Tuesday, October 27, 2009

I Like Being on the Same Side of an Argument as Diane Ravitch

Ravitch, National Journal:

I would like to see public education improve, and I would like to see Catholic and other religious schools survive. So I have a simple principle to propose: Public money for public schools, private money for private schools. That way, entrepreneurs would stop picking the public's pocket for their enrichment, and philanthropists would be encouraged to support effective and worthy religious schools, especially those (like Catholic schools) that have helped poor and working-class families and children. The survival of inner-city Catholic education now hangs in the balance, and only private money can save it. And should.

This is a key underlying point. All the private money that's going into policy debates, prizes, etc. could have simply gone into private schools serving low-income populations, whether you like Catholic Schools (which, among other things, already have real estate) or small progressive schools like Community Prep in Providence (celebrating its 25th year!). I would have preferred that to the hostile takeover of the public sphere we've been experiencing.

On her blog:

We both recall that John Dewey wrote that what the best and wisest parent wants for his own child is what the community should want for all its children. That's a good starting point. What does the best and wisest parent want for his or her own child?

Certainly, that parent would want a school with small classes, which guarantees that her child would get personal attention. Class size is a pretty good indicator of what most people mean by quality. If you visit the most elite private schools, you can bet that they don't have 32 students in a class. On the Web sites of such schools, one learns that classes are typically 12 to 15 students to a teacher. Such luxury is unheard of in most public schools, with the possible exception of schools in tony suburbs. Many of those who pronounce that class size doesn't matter send their own children to schools with small classes.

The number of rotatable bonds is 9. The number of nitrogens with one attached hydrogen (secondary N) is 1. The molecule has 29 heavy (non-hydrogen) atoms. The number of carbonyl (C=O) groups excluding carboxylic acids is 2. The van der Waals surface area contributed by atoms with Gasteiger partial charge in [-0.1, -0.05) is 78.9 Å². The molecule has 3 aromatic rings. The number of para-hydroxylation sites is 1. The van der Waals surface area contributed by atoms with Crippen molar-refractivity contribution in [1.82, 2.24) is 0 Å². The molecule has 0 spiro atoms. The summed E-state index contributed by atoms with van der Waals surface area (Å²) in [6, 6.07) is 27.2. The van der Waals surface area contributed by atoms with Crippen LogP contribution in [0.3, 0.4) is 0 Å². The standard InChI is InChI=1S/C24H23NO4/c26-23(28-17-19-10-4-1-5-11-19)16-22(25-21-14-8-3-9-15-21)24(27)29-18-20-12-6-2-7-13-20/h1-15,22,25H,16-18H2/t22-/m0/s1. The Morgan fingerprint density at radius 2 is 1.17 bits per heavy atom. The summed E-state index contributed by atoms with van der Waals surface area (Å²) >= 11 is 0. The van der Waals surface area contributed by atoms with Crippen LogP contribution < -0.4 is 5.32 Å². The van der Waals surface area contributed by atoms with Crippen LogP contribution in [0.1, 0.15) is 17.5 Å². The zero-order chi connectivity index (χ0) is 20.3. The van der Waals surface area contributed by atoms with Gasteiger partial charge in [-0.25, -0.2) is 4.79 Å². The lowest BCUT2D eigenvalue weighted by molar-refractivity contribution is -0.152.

Another indicator of quality is the presence of the arts. The best and wisest parent would not want his child to go to a school with no teachers of music, art, dance, or other arts. Yet we know that in most of our public schools today, the arts have been sacrificed to make more time for test-prepping.

One more point: That wise parent would demand schools that were physically attractive and well-maintained. He or she would not tolerate the neglect, deterioration, and obsolescence that we see so often in our schools. There are lots of other things that our mythical best-and-wisest parent would insist upon, but these three points, I think, are indisputable, and a good starting point.

This is the most effective counter-argument we've got.


Frank Krasicki said...

Tom unfortunately there is a flawed logic in the small classroom arguments.

First, educational improvement has only been suggested in the low elementary grades.